This is a cynical fraud. When in government, all of these parties have themselves implemented similar “pro-market” reforms. Indeed, from 1991 till 2014, when the Modi government came to power in Delhi, Congress-led governments did much of the heavy lifting in instituting the Indian ruling class’ “new economic policy,” and its corollary, the pursuit of closer ties and ultimately a “global strategic partnership” with US imperialism.

The opposition’s “support” for the farmers is aimed at ensuring their agitation does not serve as a catalyst for a broader working class-led challenge to the Modi government and the bourgeoisie’s class war agenda. They also hope to be able to exploit it to push back against the BJP, which has systematically squeezed them from positions of political power and influence.

While feigning support for the farmers, the Congress Chief Minister of Punjab, whose farmers have been in the forefront of the agitation against the BJP’s “agricultural reform” laws, met last Thursday with Amit Shah, India’s Home Minister and Modi’s chief henchman, to seek “an early resolution to the impasse.” At the conclusion of the meeting, Captain Amarinder Singh said he had urged Shah to make concessions to the farmers “soon,” because the farmers' action "affects the economy of my Punjab as well as the security of the nation.” He then appealed to the farmers to “just as urgently find a solution to this problem,” repeating that it is “impacting national security.”

Singh’s remarks about “national security” highlight the fears within the political elite that the farmers’ agitation could spark a much broader opposition movement or result in a violent clash between the protesting farmers and security forces that would further discredit the Indian state in the eyes of the masses.

The BJP government hoped to snuff out the “Delhi Chalo” (Let’s go to Delhi) farm protest at the outset through a massive state mobilization on Nov. 26-27 that saw much of Haryana, the BJP-ruled state that neighbours Delhi and Punjab, turned into an armed camp. But that failed, as tens of thousands of farmers managed to get through the police gauntlet to the borders of the capital territory.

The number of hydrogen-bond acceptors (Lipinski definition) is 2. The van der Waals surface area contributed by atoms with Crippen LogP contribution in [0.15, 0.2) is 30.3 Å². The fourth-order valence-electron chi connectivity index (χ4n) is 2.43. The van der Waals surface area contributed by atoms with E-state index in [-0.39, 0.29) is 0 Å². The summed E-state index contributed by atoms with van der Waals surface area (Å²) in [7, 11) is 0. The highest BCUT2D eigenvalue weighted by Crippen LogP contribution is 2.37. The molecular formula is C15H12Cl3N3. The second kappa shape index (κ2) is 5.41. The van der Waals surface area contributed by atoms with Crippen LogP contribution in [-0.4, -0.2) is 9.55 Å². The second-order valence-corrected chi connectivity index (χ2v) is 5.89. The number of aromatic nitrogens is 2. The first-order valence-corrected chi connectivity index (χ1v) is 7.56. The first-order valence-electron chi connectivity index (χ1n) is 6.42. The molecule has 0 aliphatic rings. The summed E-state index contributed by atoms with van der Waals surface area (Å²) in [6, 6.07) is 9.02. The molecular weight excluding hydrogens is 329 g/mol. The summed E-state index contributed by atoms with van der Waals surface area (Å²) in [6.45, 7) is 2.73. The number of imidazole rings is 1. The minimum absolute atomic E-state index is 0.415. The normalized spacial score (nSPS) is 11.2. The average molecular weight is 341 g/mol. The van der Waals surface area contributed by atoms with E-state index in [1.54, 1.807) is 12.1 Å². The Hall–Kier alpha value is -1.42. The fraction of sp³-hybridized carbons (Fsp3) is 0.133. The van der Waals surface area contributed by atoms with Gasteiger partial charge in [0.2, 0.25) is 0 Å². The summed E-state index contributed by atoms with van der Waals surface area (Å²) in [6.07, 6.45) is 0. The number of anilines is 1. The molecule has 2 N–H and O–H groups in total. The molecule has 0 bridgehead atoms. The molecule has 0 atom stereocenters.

Since then the government has been maneuvering, hoping to defuse the crisis through promises of a handful of cosmetic changes to the bills. At the same time, it continues to prepare for a possible massive security operation involving the army to suppress the farmers’ protest. Defence Minister Rajnath Singh has joined Home Minister Shah at all high-level government consultations on the farm agitation.

The Modi government and big business, as evidenced by numerous editorials in the major dailies, are adamant that the farm bills not be repealed. Speaking Sunday, Minister of State for Agriculture Kailash Choudhary reiterated that the most the government is willing to offer are “amendments.” As the government has done throughout, Choudhary sought to blame the agitation on the opposition parties and “agitators.”

“I don't think the real farmers, working in their farms, are bothered about” the farm laws, he declared.

BJP representatives have also sought to paint the agitation as limited to Haryana and the majority-Sikh Punjab, going so far as to smear the movement as being infiltrated if not led by “Khalistanis,” i.e., supporters of the creation of a communalist Sikh state. While the anti-farm bill agitation has been centered in those two states, it has support across wide swathes of rural India.

To date, five meetings have been held between farm leaders and BJP government officials, and a further meeting is planned for Wednesday.

The protests have been supported by small and marginal farmers, but the movement is politically led by better off farmers with connections to the political establishment. They have sought to appeal to the government by calling for “politics” to be kept out of the movement, and while welcoming the support of the opposition parties have said that their supporters should not raise party banners or flags when participating in today’s Bharat bandh.

The Delhi police, which is directly under Home Minister Shah’s authority, has vowed to deal sternly with anyone who attempts to disrupt people’s movements or “forcefully” shut shops during today’s protest. BJP-ruled Gujarat, Modi’s home state, has imposed Section 144 of the Criminal Code, banning all gatherings of more than four people. Madhya Pradesh’s BJP chief minister, Shivraj Singh Chouhan, told a BJP rally, “We won’t spare those elements who may try to create chaos in the country under the cover of farmers’ protest.”